It is equally significant that the minority judgment is a careful and meticulous analysis of the constitutional framework and the inter-relation between the civil and syariah courts. In my view it is the strongest judgment yet on the subject.

I cannot begin to understand how to justify the position taken by the majority. All that remains for Subashini is the Federal Court.

What’s Going On?

I ask you.



Anonymous said...

salam Bro,

Q 1.Do Prof.Aziz Bari has a blog?

Q 2.What is the the precise defination of Penal Code 121 plse?


Anonymous said...

You are (may be) right in your opinions, submissions and constructions of the constitutional. But why the majority of the judges could not agree with you? what's going on (wrong)???

Monsterball said...

This is a very dangerous slippery slope the courts are on, which can do serious harm to racial and religous relations in this country.

All these decisions seem to indicate the Judges are of the opinion whenever there is a family law dispute between a Muslim and a non-Muslim, the Civil courts are actually SUBORDINATE to the Sharia Courts, because they always decline to act and refer the case to Sharia courts.
I don't think this was ever the intention of the Constitution and the often mentioned "Social Contract" upon which this country's independence was based.

Anonymous said...

Hi, I read your article with interest. 1 question came to mind: how do you convert a child to become a muslim?

Anonymous said...

Malik keep on fighting. I salute you and your comrades for all the efforts. Please keep the constitutional spirit alive and i will pray for you and your comrades. You will be remembered forever for your courage and selfless efforts without regard to race, colour and religion. Take care and god bless you ...Ramesh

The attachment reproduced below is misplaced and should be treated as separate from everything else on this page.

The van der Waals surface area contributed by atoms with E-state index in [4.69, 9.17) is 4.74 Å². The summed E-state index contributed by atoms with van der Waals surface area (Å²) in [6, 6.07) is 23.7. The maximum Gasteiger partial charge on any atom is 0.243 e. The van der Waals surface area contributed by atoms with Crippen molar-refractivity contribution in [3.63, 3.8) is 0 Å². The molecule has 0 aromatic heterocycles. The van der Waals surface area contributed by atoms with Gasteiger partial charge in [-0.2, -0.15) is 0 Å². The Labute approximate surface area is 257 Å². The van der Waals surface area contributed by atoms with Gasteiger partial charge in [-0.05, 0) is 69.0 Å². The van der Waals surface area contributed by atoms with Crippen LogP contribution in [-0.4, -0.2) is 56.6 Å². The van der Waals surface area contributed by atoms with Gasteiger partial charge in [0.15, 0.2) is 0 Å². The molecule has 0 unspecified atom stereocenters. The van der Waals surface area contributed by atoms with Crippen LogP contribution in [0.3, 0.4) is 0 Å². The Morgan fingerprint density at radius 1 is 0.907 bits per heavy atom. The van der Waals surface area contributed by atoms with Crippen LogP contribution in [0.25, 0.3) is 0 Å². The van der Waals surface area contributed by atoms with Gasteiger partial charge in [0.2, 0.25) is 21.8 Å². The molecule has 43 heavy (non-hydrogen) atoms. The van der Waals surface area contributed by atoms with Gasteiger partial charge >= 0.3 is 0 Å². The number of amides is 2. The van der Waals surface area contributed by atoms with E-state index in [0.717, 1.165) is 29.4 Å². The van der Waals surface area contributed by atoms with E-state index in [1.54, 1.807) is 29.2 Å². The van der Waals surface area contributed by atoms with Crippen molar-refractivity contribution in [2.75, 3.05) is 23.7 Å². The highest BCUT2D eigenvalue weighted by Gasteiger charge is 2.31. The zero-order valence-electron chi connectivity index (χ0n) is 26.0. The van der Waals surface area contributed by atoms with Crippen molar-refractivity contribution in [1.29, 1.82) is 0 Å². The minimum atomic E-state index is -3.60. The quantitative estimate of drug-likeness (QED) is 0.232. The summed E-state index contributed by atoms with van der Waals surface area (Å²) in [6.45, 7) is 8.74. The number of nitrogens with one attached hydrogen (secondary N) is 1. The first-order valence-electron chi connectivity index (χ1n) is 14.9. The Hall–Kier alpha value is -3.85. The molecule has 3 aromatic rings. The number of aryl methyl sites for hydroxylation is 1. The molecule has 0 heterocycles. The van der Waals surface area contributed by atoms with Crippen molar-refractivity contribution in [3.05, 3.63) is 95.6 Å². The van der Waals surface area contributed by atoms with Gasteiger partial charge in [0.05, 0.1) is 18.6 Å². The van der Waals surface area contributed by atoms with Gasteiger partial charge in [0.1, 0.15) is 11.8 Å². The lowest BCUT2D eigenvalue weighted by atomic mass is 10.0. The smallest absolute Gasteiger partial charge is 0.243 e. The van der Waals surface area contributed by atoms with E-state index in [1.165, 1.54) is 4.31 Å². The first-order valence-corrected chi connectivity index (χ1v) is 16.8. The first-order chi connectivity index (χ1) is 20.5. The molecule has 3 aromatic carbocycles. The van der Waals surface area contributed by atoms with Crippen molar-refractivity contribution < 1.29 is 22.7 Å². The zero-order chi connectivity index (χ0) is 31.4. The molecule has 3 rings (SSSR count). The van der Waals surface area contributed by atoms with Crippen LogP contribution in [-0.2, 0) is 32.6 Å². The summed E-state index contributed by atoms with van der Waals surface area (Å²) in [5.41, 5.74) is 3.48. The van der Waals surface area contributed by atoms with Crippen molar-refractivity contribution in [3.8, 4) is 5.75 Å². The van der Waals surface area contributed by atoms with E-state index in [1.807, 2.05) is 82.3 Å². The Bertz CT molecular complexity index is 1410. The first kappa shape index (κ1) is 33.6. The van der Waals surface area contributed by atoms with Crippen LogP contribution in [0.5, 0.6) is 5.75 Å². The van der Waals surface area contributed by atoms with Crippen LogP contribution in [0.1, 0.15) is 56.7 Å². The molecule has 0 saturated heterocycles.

Malik Imtiaz Sarwar said...

Dear all,

I have had to reject some comments on the basis that they were couched in terms and language which crossed the line, sub judice and otherwise. Opinions are fine but help me publish them by stating them constructively. And remember, we are talking about the Judiciary. Sorry to those who were moderated out. I am prepared to fight the fight but constructively.


Malik Imtiaz Sarwar said...

I am not sure if Prof Aziz Bahri has a blog. Penal Code, s121 provides for the offence of waging war against the Agong or a Sultan. This is sometimes referred to as treason.

Anonymous said...

Dear MIS

Could kindly clarify so that I can put things in perspective: understanding:

Case 1 - Is the Magistrate sitting in the Children's Court on the case a Muslim?

Case 2: Are 3 judges of the 5 judges sitting in the Federal Court on the case Muslims?

Case 3: Are the 2 judges of the 3 sitting in the Court of Appeal on the case Muslims?


Anonymous said...

The decisions are no doubt, disappointing. But on second thought, without such nonsensical and appalling decisions, we will not be alerted of how defective our legal system has become of.

No matter how dreadful the situation is now, I still find hope in it and I trust the situation thus far has not hindered your effort and perseverance to continue fighting for what you believe in. And so, the battle continues.....

Anonymous said...

hey malik
heard a lot about u, first time i am actually coming across ur blog. from what you have written the first case sounds absolutely ridiculous, i mean there shouldnt even be a question about the mother having custody of the children. well anyway keep up the brave work, you seem to be one of the few people who actually stand up for whats right even though the powerful dont like it.